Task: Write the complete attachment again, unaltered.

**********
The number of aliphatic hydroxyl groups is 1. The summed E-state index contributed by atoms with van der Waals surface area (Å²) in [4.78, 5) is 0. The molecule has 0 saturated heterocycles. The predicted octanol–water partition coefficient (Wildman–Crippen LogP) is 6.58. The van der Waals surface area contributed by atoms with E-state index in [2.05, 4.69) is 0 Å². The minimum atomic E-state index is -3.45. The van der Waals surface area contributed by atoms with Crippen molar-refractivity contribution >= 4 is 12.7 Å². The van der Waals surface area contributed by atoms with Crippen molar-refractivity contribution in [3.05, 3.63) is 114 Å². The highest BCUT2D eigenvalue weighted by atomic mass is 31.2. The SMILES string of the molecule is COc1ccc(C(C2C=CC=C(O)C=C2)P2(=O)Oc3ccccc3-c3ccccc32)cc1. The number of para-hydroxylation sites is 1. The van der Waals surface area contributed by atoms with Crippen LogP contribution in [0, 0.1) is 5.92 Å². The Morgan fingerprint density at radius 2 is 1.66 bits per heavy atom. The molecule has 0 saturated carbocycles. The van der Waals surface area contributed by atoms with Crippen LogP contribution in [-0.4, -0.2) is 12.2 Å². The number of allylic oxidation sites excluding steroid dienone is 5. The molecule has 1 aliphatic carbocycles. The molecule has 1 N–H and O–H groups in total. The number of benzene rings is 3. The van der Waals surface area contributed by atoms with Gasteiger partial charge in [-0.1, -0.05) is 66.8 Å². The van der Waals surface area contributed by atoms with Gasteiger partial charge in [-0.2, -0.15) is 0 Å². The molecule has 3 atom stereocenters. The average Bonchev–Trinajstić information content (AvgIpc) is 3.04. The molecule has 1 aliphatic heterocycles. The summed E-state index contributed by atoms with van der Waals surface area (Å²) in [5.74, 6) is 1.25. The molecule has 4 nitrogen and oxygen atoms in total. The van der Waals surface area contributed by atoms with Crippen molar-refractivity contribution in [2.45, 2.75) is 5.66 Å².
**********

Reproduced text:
The number of aliphatic hydroxyl groups is 1. The summed E-state index contributed by atoms with van der Waals surface area (Å²) in [4.78, 5) is 0. The molecule has 0 saturated heterocycles. The predicted octanol–water partition coefficient (Wildman–Crippen LogP) is 6.58. The van der Waals surface area contributed by atoms with E-state index in [2.05, 4.69) is 0 Å². The minimum atomic E-state index is -3.45. The van der Waals surface area contributed by atoms with Crippen molar-refractivity contribution >= 4 is 12.7 Å². The van der Waals surface area contributed by atoms with Crippen molar-refractivity contribution in [3.05, 3.63) is 114 Å². The highest BCUT2D eigenvalue weighted by atomic mass is 31.2. The SMILES string of the molecule is COc1ccc(C(C2C=CC=C(O)C=C2)P2(=O)Oc3ccccc3-c3ccccc32)cc1. The number of para-hydroxylation sites is 1. The van der Waals surface area contributed by atoms with Crippen LogP contribution in [0, 0.1) is 5.92 Å². The Morgan fingerprint density at radius 2 is 1.66 bits per heavy atom. The molecule has 0 saturated carbocycles. The van der Waals surface area contributed by atoms with Crippen LogP contribution in [-0.4, -0.2) is 12.2 Å². The number of allylic oxidation sites excluding steroid dienone is 5. The molecule has 1 aliphatic carbocycles. The molecule has 1 N–H and O–H groups in total. The number of benzene rings is 3. The van der Waals surface area contributed by atoms with Gasteiger partial charge in [-0.1, -0.05) is 66.8 Å². The van der Waals surface area contributed by atoms with Gasteiger partial charge in [-0.2, -0.15) is 0 Å². The molecule has 3 atom stereocenters. The average Bonchev–Trinajstić information content (AvgIpc) is 3.04. The molecule has 1 aliphatic heterocycles. The summed E-state index contributed by atoms with van der Waals surface area (Å²) in [5.74, 6) is 1.25. The molecule has 4 nitrogen and oxygen atoms in total. The van der Waals surface area contributed by atoms with Crippen molar-refractivity contribution in [2.45, 2.75) is 5.66 Å².